Amidst Bird Flu Epidemic on Corporate Farms, GOP Spinster Says Backyard Chickens Dangerous

Bird flu has broken out at six farms supplying corporate turkey processor Dakota Provisions, resulting in the euthanization of hundreds of thousands of birds. Laying hens in egg factories and commercially raised pheasants can also catch and spread bird flu.

Writing large its pro-corporate, anti-small-farm bias, the GOP spin blog remains silent about the hazards of bird flu until it can pin the danger on one of its preferred whipping boys, backyard chickens:

I know I’ve mentioned this every time I’ve written about it, but KELOland news is the first Mainstream Media source who is also noting that those cute chickens in your backyard who give you eggs could be bird-flu vectors [Pat Powers, “Backyard Chickens Confirmed by KELO as Bird-Flu Vectors,” Dakota War College, 2015.04.28].

Powers has a long record of opposing backyard agriculture because of his perception that increasing one’s food self-sufficiency is just some liberal fad. He dangles this KELO story—which, beyond Pat’s selective snippage, emphasizes that the threat comes from migratory birds, talks to a backyard chickeneer who suggests he can keep his birds healthy through good feeding and watering, and says turkeys are more susceptible to bird flu than chickens—as a reason to oppose backyard poultry. But as usual, Powers fails to cross-apply his logic and call for a ban on the giant turkey farms where all of the bird flu in South Dakota is taking place.

To put the problem in perspective with evidence (a phrase you’ll never hear used properly by Powers), let’s review the USDA Animal and Plant Health Inspection Service list of avian influenza outbreaks. The Pacific Northwest had a bird flu outbreak over the winter reported mostly among backyard flocks ranging in size from 30 birds to 5,830. Excluding that largest “backyard” operation, the average size of the backyard flocks affected was about 160. Urban chicken advocates in Brookings were talking about having six hens.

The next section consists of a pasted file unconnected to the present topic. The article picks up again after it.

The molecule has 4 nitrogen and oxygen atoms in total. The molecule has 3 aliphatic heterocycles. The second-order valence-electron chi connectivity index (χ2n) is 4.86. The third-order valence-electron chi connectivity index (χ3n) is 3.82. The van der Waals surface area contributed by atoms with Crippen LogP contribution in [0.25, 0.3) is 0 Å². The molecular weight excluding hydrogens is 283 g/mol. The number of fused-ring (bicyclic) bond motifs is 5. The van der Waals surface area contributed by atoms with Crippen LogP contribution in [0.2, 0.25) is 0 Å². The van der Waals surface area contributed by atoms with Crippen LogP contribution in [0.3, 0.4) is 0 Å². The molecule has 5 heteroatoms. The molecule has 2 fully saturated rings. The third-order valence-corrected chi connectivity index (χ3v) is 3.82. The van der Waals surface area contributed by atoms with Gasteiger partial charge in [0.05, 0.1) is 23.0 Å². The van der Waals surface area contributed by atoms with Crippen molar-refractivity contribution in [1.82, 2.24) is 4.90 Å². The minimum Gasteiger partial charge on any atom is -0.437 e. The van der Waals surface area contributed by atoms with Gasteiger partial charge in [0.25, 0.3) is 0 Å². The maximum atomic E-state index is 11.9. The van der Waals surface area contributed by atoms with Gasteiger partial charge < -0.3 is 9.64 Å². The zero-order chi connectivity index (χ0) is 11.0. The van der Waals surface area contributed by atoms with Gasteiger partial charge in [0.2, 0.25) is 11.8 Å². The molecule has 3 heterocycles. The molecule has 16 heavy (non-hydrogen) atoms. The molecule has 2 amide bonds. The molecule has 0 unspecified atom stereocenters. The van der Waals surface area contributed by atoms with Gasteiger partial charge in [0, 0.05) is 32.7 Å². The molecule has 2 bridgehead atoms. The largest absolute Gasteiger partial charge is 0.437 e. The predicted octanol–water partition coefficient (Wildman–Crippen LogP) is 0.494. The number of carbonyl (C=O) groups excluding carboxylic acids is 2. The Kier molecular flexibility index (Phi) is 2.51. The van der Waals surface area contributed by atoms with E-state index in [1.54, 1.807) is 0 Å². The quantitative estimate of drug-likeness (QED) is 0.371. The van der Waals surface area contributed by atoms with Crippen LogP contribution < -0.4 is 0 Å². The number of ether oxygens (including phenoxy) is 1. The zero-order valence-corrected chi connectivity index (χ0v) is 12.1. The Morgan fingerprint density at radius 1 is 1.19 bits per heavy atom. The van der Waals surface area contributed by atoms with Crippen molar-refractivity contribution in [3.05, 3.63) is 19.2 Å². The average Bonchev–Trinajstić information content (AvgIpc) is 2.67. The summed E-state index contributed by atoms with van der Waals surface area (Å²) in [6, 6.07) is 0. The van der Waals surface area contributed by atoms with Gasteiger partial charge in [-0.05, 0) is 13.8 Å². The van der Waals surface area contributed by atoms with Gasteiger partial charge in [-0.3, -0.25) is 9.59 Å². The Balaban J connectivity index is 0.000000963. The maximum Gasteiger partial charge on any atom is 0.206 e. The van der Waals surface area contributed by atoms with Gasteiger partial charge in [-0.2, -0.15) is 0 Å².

In the current outbreak in the Central and Mississippi regions, 69 out of 73 confirmed occurrences of bird flu have been on commercial poultry farms, almost entirely among turkeys. USDA-APHIS reports 285,900 bird flu vectors in South Dakota, all at those six commercial turkey plants. The nearest backyard outbreak confirmed so far came at a Pipestone backyard operation with 150 “mixed poultry.” The 233 backyard birds involved in this region’s current avian flu outbreak constitute 0.0026% of the 8.9 million birds affected, or 1 out of 38,000 birds.

If Powers is worried about six bird flu vectors in his neighbor’s backyard, he should be positively apoplectic at the prospect of six million bird flu vectors in the giant egg factory Peter Sonstegaard wants to build in the City of Parker’s backyard. But you won’t hear that from Pat. You won’t hear an honest discussion of animal epidemiology, sanitation on crowded corporate farms, or the fact that amidst these millions of suspect birds, not one human has caught bird flu. No, you’ll just hear hysterical misreadings of the popular press used to reassure himself and his cackling readers that their virulent hatred of things they’ve labeled liberal is perfectly healthy.


47 Responses to Amidst Bird Flu Epidemic on Corporate Farms, GOP Spinster Says Backyard Chickens Dangerous

  1. Daniel Buresh

    It’s possible, but unlikely. On a similar note, in my hometown it is an unwritten rule that you can’t grow potatoes in your garden. We have a high susceptibility to blight in the area and we have a large number of potato farmers who supply many companies that make your french fries and potato chips. In return for not growing your own potatoes, you can stop at anyone of the potato warehouses and they will give you all the free potatoes you want.

  2. larry kurtz

    Powers is a dis-ease vector.

  3. When they scramble the black helicopters to come and poach my five hens, it won’t be over easy! In fact it broils my hide that the big layers hate competition so much that they want to fry the little stew pot! ugg! it makes me crispy!